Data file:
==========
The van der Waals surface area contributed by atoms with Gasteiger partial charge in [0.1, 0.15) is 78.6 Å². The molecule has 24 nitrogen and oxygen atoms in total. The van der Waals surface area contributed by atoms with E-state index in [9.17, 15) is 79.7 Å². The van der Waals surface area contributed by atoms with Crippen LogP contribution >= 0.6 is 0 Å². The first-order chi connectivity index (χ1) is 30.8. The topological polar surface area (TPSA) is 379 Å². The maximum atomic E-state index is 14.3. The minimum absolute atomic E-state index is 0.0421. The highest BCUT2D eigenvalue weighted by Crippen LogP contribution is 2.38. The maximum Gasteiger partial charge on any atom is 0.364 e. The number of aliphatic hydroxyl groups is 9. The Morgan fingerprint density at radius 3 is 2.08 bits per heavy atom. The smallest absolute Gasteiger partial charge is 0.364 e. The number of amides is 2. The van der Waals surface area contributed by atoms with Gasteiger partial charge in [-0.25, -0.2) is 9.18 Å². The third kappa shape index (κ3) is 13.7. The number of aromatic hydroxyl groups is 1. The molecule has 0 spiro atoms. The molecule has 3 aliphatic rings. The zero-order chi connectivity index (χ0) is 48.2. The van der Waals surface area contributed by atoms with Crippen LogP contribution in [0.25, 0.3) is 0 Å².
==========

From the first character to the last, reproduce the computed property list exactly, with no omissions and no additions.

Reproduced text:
The van der Waals surface area contributed by atoms with Gasteiger partial charge in [0.1, 0.15) is 78.6 Å². The molecule has 24 nitrogen and oxygen atoms in total. The van der Waals surface area contributed by atoms with E-state index in [9.17, 15) is 79.7 Å². The van der Waals surface area contributed by atoms with Crippen LogP contribution >= 0.6 is 0 Å². The first-order chi connectivity index (χ1) is 30.8. The topological polar surface area (TPSA) is 379 Å². The maximum atomic E-state index is 14.3. The minimum absolute atomic E-state index is 0.0421. The highest BCUT2D eigenvalue weighted by Crippen LogP contribution is 2.38. The maximum Gasteiger partial charge on any atom is 0.364 e. The number of aliphatic hydroxyl groups is 9. The Morgan fingerprint density at radius 3 is 2.08 bits per heavy atom. The smallest absolute Gasteiger partial charge is 0.364 e. The number of amides is 2. The van der Waals surface area contributed by atoms with Gasteiger partial charge in [-0.25, -0.2) is 9.18 Å². The third kappa shape index (κ3) is 13.7. The number of aromatic hydroxyl groups is 1. The molecule has 0 spiro atoms. The molecule has 3 aliphatic rings. The zero-order chi connectivity index (χ0) is 48.2. The van der Waals surface area contributed by atoms with Crippen LogP contribution in [0.25, 0.3) is 0 Å².